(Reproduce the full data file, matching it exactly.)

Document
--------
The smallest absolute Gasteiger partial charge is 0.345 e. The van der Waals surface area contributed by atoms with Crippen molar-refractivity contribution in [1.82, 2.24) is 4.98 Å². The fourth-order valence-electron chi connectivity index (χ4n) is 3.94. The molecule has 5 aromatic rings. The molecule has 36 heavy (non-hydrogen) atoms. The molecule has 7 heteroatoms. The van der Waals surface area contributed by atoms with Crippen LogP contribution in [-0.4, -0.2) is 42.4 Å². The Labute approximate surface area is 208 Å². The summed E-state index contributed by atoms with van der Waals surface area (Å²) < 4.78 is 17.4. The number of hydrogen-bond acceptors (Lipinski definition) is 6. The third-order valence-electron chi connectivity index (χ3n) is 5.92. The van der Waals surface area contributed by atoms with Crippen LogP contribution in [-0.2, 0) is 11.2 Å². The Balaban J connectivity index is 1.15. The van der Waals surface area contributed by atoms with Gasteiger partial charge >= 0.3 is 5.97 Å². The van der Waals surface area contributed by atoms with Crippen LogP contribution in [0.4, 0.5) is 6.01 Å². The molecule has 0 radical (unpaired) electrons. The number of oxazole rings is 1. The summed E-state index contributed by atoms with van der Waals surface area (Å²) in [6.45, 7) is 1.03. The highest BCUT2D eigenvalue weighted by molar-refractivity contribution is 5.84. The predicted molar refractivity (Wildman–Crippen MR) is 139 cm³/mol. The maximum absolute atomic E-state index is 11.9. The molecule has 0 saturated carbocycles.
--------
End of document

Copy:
The smallest absolute Gasteiger partial charge is 0.345 e. The van der Waals surface area contributed by atoms with Crippen molar-refractivity contribution in [1.82, 2.24) is 4.98 Å². The fourth-order valence-electron chi connectivity index (χ4n) is 3.94. The molecule has 5 aromatic rings. The molecule has 36 heavy (non-hydrogen) atoms. The molecule has 7 heteroatoms. The van der Waals surface area contributed by atoms with Crippen LogP contribution in [-0.4, -0.2) is 42.4 Å². The Labute approximate surface area is 208 Å². The summed E-state index contributed by atoms with van der Waals surface area (Å²) < 4.78 is 17.4. The number of hydrogen-bond acceptors (Lipinski definition) is 6. The third-order valence-electron chi connectivity index (χ3n) is 5.92. The van der Waals surface area contributed by atoms with Crippen LogP contribution in [-0.2, 0) is 11.2 Å². The Balaban J connectivity index is 1.15. The van der Waals surface area contributed by atoms with Gasteiger partial charge >= 0.3 is 5.97 Å². The van der Waals surface area contributed by atoms with Crippen LogP contribution in [0.4, 0.5) is 6.01 Å². The molecule has 0 radical (unpaired) electrons. The number of oxazole rings is 1. The summed E-state index contributed by atoms with van der Waals surface area (Å²) in [6.45, 7) is 1.03. The highest BCUT2D eigenvalue weighted by molar-refractivity contribution is 5.84. The predicted molar refractivity (Wildman–Crippen MR) is 139 cm³/mol. The maximum absolute atomic E-state index is 11.9. The molecule has 0 saturated carbocycles.